The process according to the invention thus firstly uses the fact that a polycrystalline silicon layer is formed on an insulator layer, for example, a silicon dioxide layer, if the epitaxy is carried out in an appropriate manner. At the same time, however, a monocrystalline layer is created over the regions of the semiconductor body that are free of the insulator layer, since the epitaxial layer can grow here on the monocrystalline material of the semiconductor body.

The polycrystalline silicon layer grows depending on the original crystal orientation, either wider or narrower, as its thickness increases. By virtue of this, it is thus possible to adjust the angle of inclination of the interfaces between the different regions of the first epitaxial layer by means of the grain size of the polycrystalline material. This grain size is customarily controlled by the deposition technique.

If desired, it is possible to also use the insulator layer as a mask, for example, in ion implantation, to introduce an impurity into the semiconductor body at targeted locations to change the conduction properties of the implanted regions.

Following the epitaxial deposition of the first epitaxial layer, the polycrystalline silicon regions are removed, for example by selective etching. As an alternative, the removal of the polycrystalline may also be carried out by etching along an expected boundary between the moncrystalline and polycrystalline edge down to the insulator layer, the insulator layer then acting as an etch stop. For etching the polycrystalline regions, use may be made of the fact that the doping of polycrystalline silicon takes place substantially more rapidly than the doping monocrystalline silicon.

After the polycrystalline regions and underlying patterned insulator layer have been removed, a second epitaxial layer is deposited. It likewise grows in monocrystalline fashion on the underlying semiconductor body. This second epitaxial layer may have the same conductivity type as the first epitaxial layer or, alternatively, the conductivity type opposite to this. Furthermore, one of the two epitaxial layers is preferably doped in the opposite type to the underlying semiconductor body. It is, however, also possible to provide both epitaxial layers with the same conductivity type, so that the first epitaxial layer differs from the second epitaxial layer merely by a different doping concentration instead of a different conductivity type. It will be convenient to describe a difference in either the conductivity type or a doping concentration generally as a difference in conduction characteristics.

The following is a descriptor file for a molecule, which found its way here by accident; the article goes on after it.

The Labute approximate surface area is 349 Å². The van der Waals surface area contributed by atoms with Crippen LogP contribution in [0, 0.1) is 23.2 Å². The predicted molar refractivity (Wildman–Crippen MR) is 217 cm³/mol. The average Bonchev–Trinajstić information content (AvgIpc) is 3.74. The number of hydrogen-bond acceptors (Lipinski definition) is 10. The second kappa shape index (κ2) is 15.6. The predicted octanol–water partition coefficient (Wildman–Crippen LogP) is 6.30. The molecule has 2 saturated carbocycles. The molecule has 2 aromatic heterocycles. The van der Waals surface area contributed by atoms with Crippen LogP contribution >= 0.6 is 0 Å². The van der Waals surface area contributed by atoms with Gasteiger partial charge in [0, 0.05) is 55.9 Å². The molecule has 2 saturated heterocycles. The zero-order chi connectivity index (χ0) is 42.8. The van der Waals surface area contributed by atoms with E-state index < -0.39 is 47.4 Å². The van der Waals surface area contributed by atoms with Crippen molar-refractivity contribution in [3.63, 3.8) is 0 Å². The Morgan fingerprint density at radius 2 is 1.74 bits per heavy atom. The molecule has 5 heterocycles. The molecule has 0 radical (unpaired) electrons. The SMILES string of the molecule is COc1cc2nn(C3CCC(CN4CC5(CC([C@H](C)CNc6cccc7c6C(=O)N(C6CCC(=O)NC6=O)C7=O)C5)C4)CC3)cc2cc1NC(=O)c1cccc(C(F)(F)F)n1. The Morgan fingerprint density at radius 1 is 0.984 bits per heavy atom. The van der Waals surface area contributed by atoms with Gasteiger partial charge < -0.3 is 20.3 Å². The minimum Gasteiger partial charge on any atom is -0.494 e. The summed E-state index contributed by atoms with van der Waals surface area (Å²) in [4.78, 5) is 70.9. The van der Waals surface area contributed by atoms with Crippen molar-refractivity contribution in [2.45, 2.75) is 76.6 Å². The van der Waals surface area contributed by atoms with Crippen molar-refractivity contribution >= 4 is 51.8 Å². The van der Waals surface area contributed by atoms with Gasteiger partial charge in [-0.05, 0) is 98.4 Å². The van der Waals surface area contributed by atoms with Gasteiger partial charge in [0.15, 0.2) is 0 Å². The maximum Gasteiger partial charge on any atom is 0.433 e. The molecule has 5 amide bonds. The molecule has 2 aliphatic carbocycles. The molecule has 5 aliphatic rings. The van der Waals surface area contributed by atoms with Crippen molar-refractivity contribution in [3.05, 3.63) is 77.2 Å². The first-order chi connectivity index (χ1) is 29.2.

In order to produce the high-voltage MOSFET described in DE 43 09 764 C2, a p-type conductivity epitaxial layer is firstly applied, for example, to an n-type conductivity doped wafer. This is followed by the production of a patterned insulator layer of, for example, silicon dioxide on this p-type conductivity epitaxial layer.

Next, the first epitaxial layer is deposited. This layer grows in monocrystalline fashion on the semiconductor body itself and in the polycrystallone fashion on the insulator. The polycrystalline regions formed in this wasy, and the underlying parts of the insulator layer, are removed. This is followed by further epitaxy, in which a second n-type conductivity epitaxial layer is applied in the regions on the semiconductor body that had previously been cleared of the polysilicon layer and the insulator layer. This second epitaxial layer therefore grows in monocrystalline fashion in the said regions, so that overall an epitaxial layer is obtained in which the p-type conductivity regions and n-type conductivity regions alternate with one another in the lateral direction. The second epitaxial layer may in this case be grown with a layer thickness such that it covers the monocrystalline regions of the first epitaxial layer. This means that, if the conductivity type of the first and second epitaxial layers are different, then for example all n-type conductivity regions, which are formed by the first epitaxial layer, are doped from the rear of the wafer, while all p-type conductivity regions of the second epitaxial layer, are connected to one another on the front of the wafer. In this case, the underlying pattern is still visible and can be used for alignment purposes. Contact may be made with the first and second epitaxial layers in the usual way, as for example, as with a DMOS transistor.